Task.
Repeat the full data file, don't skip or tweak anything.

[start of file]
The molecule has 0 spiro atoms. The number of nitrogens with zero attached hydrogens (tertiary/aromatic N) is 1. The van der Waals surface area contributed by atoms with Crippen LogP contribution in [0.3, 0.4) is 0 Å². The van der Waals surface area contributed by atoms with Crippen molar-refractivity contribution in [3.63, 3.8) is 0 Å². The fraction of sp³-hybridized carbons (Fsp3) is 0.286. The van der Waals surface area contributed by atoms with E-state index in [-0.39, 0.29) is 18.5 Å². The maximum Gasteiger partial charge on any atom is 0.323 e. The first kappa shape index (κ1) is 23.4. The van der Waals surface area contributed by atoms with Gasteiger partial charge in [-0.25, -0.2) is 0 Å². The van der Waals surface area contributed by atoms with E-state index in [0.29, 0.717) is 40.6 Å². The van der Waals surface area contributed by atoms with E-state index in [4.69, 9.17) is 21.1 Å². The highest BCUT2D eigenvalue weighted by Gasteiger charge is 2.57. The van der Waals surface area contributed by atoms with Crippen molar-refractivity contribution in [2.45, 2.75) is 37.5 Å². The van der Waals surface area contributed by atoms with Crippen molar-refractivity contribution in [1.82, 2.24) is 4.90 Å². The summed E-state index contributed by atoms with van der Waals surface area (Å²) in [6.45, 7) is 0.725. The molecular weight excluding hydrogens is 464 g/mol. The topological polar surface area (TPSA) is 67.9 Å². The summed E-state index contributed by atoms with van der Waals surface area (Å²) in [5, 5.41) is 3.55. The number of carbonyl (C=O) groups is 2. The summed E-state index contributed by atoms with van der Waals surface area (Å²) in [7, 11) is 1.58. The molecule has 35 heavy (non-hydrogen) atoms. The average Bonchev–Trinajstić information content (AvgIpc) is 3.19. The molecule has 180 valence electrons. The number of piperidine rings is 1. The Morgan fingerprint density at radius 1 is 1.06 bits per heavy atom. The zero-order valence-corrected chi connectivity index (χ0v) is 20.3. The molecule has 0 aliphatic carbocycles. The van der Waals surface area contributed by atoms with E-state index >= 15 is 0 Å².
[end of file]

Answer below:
The molecule has 0 spiro atoms. The number of nitrogens with zero attached hydrogens (tertiary/aromatic N) is 1. The van der Waals surface area contributed by atoms with Crippen LogP contribution in [0.3, 0.4) is 0 Å². The van der Waals surface area contributed by atoms with Crippen molar-refractivity contribution in [3.63, 3.8) is 0 Å². The fraction of sp³-hybridized carbons (Fsp3) is 0.286. The van der Waals surface area contributed by atoms with E-state index in [-0.39, 0.29) is 18.5 Å². The maximum Gasteiger partial charge on any atom is 0.323 e. The first kappa shape index (κ1) is 23.4. The van der Waals surface area contributed by atoms with Gasteiger partial charge in [-0.25, -0.2) is 0 Å². The van der Waals surface area contributed by atoms with E-state index in [0.29, 0.717) is 40.6 Å². The van der Waals surface area contributed by atoms with E-state index in [4.69, 9.17) is 21.1 Å². The highest BCUT2D eigenvalue weighted by Gasteiger charge is 2.57. The van der Waals surface area contributed by atoms with Crippen molar-refractivity contribution in [2.45, 2.75) is 37.5 Å². The van der Waals surface area contributed by atoms with Crippen molar-refractivity contribution in [1.82, 2.24) is 4.90 Å². The summed E-state index contributed by atoms with van der Waals surface area (Å²) in [6.45, 7) is 0.725. The molecular weight excluding hydrogens is 464 g/mol. The topological polar surface area (TPSA) is 67.9 Å². The summed E-state index contributed by atoms with van der Waals surface area (Å²) in [5, 5.41) is 3.55. The number of carbonyl (C=O) groups is 2. The summed E-state index contributed by atoms with van der Waals surface area (Å²) in [7, 11) is 1.58. The molecule has 35 heavy (non-hydrogen) atoms. The average Bonchev–Trinajstić information content (AvgIpc) is 3.19. The molecule has 180 valence electrons. The number of piperidine rings is 1. The Morgan fingerprint density at radius 1 is 1.06 bits per heavy atom. The zero-order valence-corrected chi connectivity index (χ0v) is 20.3. The molecule has 0 aliphatic carbocycles. The van der Waals surface area contributed by atoms with E-state index >= 15 is 0 Å².